Color vision is a tricky concept. Whereas our ears are sensitive to a multitude of different frequencies between 20 Hz and 20 kHz (or less if your ears, like mine, are more than half a century old), our eyes really only see three different color frequencies or wavelengths: red, green and blue.

Color photography and color video make use of this fact by only capturing these three "primary" colors. Now I should hasten to add that insofar as the physics of light is concerned, there is nothing "primary" about red, green or blue as opposed to yellow, turquoise or violet. What makes these colors "primary" is the physiology of the eye.

Moreover, not just any eye; I am talking human eye. Other animals are sensitive to different colors (more or fewer) and may even sense other properties of light, notably its polarization, to which the human eye is blind.

So what does this mean in practice? Take for instance the light from a sodium lamp. It has a very monochromatic spectrum; that annoying yellow light that is still used often for street lighting. Here is what its spectrum looks like, more or less:


So now, you capture this using a video camera, which is sensitive only in three colors (red, green and blue) with broad-spectrum sensors:


Finally, you reproduce it using a display that emits only red, green and blue light:


Now it so happens that your eye cannot tell the difference between the light represented by the first and the third picture. Your red and green cones in your retina are stimulated just the same by both. This is why we can get away with capturing color information so crudely. (The musical equivalent would be trying to reproduce Beethoven's Ninth using only three "primary sounds", say a 50 Hz bass sound, a 500 Hz "normal" note and a 5000 Hz shriek. I guarantee that the result will not be pleasant.)

And the physical information encoded in the original color spectrum (namely, the specific narrowband emission of low-pressure sodium gas, easily identifiable even by a crude spectroscopic analysis) is completely lost. There is no yellow light encoded in the image data, nor is there any yellow light emitted by your screen (indeed, your screen if physically incapable of emitting yellow light.) Yet our eyes happily register this specific combination of red and green light as "yellow". We just cannot tell the difference.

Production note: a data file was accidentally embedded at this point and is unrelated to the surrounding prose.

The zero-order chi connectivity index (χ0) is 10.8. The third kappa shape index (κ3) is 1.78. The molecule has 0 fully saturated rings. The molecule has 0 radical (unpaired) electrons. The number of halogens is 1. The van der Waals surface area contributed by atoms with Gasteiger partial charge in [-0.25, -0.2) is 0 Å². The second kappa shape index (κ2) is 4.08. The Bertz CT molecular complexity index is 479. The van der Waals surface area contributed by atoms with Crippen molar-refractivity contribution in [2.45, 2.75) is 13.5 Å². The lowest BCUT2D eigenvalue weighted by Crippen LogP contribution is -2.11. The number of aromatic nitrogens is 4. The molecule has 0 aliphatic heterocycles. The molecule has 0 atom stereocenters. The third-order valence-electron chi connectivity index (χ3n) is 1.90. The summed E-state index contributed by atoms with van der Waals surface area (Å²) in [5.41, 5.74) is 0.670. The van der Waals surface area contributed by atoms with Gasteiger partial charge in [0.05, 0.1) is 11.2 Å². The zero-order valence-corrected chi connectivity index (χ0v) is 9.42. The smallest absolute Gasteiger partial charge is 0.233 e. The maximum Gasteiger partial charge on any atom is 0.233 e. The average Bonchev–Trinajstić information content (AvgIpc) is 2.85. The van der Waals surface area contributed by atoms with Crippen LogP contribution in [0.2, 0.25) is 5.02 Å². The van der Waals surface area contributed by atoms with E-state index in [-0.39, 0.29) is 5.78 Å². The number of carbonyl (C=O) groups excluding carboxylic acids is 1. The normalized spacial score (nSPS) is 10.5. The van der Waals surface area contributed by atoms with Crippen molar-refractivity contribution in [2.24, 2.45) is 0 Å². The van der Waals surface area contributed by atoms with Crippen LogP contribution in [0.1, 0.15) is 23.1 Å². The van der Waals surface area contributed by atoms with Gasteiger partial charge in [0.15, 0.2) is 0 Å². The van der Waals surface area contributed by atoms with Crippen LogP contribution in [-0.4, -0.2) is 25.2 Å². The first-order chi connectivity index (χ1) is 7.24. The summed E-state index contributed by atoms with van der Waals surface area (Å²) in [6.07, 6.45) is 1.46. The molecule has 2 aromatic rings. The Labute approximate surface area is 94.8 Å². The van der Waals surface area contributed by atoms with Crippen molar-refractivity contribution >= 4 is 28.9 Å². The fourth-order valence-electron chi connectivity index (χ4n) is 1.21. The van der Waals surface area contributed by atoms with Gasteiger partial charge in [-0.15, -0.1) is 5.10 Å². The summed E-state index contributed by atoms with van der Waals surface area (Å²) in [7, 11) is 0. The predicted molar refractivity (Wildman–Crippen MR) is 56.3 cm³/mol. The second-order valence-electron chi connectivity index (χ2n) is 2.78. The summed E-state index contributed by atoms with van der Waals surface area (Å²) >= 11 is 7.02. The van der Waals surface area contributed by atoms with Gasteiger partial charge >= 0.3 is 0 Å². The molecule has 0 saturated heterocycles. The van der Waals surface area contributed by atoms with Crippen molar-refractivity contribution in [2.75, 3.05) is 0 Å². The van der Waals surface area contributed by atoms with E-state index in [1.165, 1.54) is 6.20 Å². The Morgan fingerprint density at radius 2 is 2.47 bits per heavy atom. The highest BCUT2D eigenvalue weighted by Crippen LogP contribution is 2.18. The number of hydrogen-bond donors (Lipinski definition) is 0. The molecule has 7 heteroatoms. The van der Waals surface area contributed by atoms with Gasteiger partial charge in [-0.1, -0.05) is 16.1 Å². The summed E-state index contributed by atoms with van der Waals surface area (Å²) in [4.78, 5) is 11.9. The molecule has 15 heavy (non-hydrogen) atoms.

Except... there is one way to tell the difference. Suppose you have a material that is highly reflective in yellow light, but does not reflect red light or green light. Under a sodium lamp, the material would appear bright yellow. But under the "yellow" light coming from a computer screen, the same material will appear dark.

The light from the Sun has a more or less continuous spectrum throughout the visible range; all colors are present. This is also true for incandescent light bulbs. Other light sources, however, do not necessarily have such continuous spectra. Neon lights, fluorescent lights, LED lights often have rather ugly-looking spectra that happen to contain just the right balance of red, green and blue for it to register in our eyes as "white". So the next time you hear an artist complain that a particular paint or fabric must be examined under "natural" light, don't laugh: they make a very good point. Indeed, two paints or two pieces of fabric that appear to have the exact same color, say, under a fluorescent light may appear strikingly different in sunlight... or vice versa.

Tricky business, color vision.